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If you are an in-house legal practitioner and have not yet connected with 3D printing technology, now is the time. It offers significant business opportunities, though not without legal risk—particularly in the area of intellectual property law. This article will address some of the notable opportunities and risks that in-house counsel need to be aware of.

What Is 3D Printing?

The term “3D printing” refers to the additive process (the laying down of successive layers of materials) by which three-dimensional objects are created from a digital or virtual file (also referred to as “CAD files,” or computer-aided design files). When we say materials, forget about ink. The materials that can be used in 3D printing include plastics, polymers, glass, metal, wax, edible food and even human tissue. These materials are dispensed by layers: either (a) from a printer onto a moving/rotating platform, or (b) from a moving nozzle onto a platform in order to create a three-dimensional object. The process of dispensing materials layer by layer is typically referred to as “additive manufacturing.” Unlike traditional printing, the 3D process doesn’t cover flat paper surfaces with a single layer of dots. It builds multiple layers one on top of the other to create a 3D object.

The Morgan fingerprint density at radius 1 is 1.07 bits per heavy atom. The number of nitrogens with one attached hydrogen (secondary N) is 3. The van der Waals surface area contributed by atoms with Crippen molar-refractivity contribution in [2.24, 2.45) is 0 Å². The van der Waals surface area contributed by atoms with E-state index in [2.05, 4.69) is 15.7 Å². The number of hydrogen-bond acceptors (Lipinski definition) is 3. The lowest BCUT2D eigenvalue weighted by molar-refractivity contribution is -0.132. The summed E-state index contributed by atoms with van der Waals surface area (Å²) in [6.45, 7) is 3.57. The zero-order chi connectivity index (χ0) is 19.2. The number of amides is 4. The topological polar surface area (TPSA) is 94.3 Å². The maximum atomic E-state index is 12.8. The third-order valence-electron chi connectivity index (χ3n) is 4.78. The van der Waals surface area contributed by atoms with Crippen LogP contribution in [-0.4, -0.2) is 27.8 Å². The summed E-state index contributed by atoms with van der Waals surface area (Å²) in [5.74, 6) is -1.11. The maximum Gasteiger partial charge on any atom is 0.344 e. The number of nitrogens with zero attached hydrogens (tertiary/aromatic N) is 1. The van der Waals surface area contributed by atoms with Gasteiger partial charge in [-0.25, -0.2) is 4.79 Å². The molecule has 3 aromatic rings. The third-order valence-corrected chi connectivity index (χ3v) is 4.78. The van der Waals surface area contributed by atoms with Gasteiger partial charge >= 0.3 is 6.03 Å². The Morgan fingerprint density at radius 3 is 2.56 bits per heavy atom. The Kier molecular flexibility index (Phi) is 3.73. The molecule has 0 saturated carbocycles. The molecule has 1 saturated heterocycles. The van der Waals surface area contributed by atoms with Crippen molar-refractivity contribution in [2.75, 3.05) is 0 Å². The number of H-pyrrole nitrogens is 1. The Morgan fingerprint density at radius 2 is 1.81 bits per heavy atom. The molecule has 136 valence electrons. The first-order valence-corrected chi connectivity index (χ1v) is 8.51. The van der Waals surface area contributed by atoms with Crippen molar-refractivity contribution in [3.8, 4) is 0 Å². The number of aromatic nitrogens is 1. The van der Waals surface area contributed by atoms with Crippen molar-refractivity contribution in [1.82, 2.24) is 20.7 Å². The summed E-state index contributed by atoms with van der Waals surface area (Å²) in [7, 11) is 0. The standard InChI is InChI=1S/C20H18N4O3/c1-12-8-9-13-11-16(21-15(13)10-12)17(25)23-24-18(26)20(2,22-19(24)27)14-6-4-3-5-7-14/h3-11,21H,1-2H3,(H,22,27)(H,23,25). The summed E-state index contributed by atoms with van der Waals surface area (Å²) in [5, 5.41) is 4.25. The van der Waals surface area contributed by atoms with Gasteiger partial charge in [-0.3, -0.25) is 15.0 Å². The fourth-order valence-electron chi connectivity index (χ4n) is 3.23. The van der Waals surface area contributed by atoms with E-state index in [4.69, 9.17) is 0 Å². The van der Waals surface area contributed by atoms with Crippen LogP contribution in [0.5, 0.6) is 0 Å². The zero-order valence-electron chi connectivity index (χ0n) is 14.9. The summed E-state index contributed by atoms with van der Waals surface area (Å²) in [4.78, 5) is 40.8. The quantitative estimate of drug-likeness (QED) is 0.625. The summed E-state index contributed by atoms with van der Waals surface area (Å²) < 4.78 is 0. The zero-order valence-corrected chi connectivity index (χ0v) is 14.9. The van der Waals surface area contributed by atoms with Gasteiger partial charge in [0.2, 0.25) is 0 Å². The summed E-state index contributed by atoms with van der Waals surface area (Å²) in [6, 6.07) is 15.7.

While the technology was first invented in the 1980s by an American named Chuck Hull, 3D printing is just now beginning to explode in popularity, thanks to declining costs . As a result, 3D printing technology has become truly disruptive to a wide range of industries and businesses. The applications include nearly anything you can imagine, from household items, such as plastic containers and figurines, to athletic shoes, organs and body parts (by layering living cells deposited on a gel medium).

What Does the Future Hold?

Everything and anything. Imagine waking up and printing yourself a breakfast with a customized nutritional profile based on your activity needs for the day. Forget about lining up at a store for a chance to buy the latest pair of sneakers. Imagine downloading a CAD file from a sneaker manufacturer’s website so that you can print the latest pair in your own living room. Tired of painful headsets or earbuds falling out of your ears? You can already walk into a store in New York City and purchase a pair of custom 3D-printed earbuds. How about going in for surgery knowing that a 3D printer in the operating room is set up so that doctors can print customized body parts during your hip replacement procedure?